For the largest 25 banks, there was a pick up in C&I lending.

For Community Banks and other Regional Banks, there was more broad-based activity, in particular, consumer lending.

As 2018 ends and 2019 in nearly upon us, let’s do a quick review of lending activity during 2018 and current views on what these trends may suggest for 2019:

  • Community Banks and Other Regional Banks: YoY total loan growth was 8.1%. C&I and consumer lending were strongest at over 11%. Commercial real estate and residential real estate loans solidly rose at over ~7% or more.

  • Large Banks (Top 25):YoY total loan growth was more modest at 2.8%. C&I lending was the primary source of growth - nearly 8%. Consumer lending was up only 2.3%. Both commercial real estate and residential real estate loans were either flat or down for the latest 52-weeks.

  • 2019 Perspective: With most economists forecasting slower growth for the U.S. economy in 2019 - but still growing solidly, the expectation for lending books should be more moderate growth throughout 2019 when compared to 2018.

For more information on banking and economics, visit BankingStrategist.

Banks as Vital Infrastructure for Rural Communities

On December 5th, Federal Reserve Bank Vice Chairman for Supervision, Randal K. Quarles, gave a speech at the Stanford Institute for Economic Policy Research titledBanks as Vital Infrastructure for Rural Communities of the West”. While his speech focused on the western states, the fundamental points are relevant to community banks and rural markets across the U.S. The following are some of the key points from his speech:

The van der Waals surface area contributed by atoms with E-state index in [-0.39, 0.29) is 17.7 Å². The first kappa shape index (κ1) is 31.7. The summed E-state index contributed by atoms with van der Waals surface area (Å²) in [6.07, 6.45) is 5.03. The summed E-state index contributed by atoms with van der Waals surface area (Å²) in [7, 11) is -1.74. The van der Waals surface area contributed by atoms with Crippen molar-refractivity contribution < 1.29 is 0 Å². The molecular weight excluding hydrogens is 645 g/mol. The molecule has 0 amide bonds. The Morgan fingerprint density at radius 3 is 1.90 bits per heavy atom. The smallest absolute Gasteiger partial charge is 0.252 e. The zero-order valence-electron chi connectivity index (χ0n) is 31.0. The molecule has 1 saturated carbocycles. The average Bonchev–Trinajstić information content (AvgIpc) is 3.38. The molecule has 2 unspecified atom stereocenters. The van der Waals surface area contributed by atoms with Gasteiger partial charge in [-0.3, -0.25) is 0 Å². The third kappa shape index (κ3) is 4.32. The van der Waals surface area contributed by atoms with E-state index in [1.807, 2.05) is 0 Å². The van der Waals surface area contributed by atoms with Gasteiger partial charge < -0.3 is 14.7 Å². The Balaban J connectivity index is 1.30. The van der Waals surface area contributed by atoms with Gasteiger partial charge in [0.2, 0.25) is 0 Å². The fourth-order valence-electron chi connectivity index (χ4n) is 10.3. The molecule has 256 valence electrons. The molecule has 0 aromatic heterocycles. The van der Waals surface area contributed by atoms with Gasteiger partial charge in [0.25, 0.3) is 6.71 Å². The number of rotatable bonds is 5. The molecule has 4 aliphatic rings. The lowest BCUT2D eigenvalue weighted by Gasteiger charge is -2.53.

What was said regarding importance of Community Banks to rural markets:

  • In any community, access to credit is essential for economic growth. In any community, but especially in rural communities, small businesses are key drivers of growth. Small businesses heavily rely on banks for funding, and community banks, those with less than $10 billion in assets, account for a disproportionate share of bank lending to small businesses.

  • But across the country, the number of community banks has fallen by half over the past 20 years, mostly due to consolidation.

  • Faster and more efficient electronic payments hold some promise to bridge these gaps, eventually, and the Federal Reserve is working hard on this and making significant progress.

  • But one thing that technology cannot do is replace the knowledge and perspective of a local banker who is part of the community. Relationship-based lending that is the hallmark of community banking can stem losses during downturns, since community banks may be able to work with borrowers to avoid losses. Research has shown that small business lending at smaller banks declined less severely than at large banks during the last recession.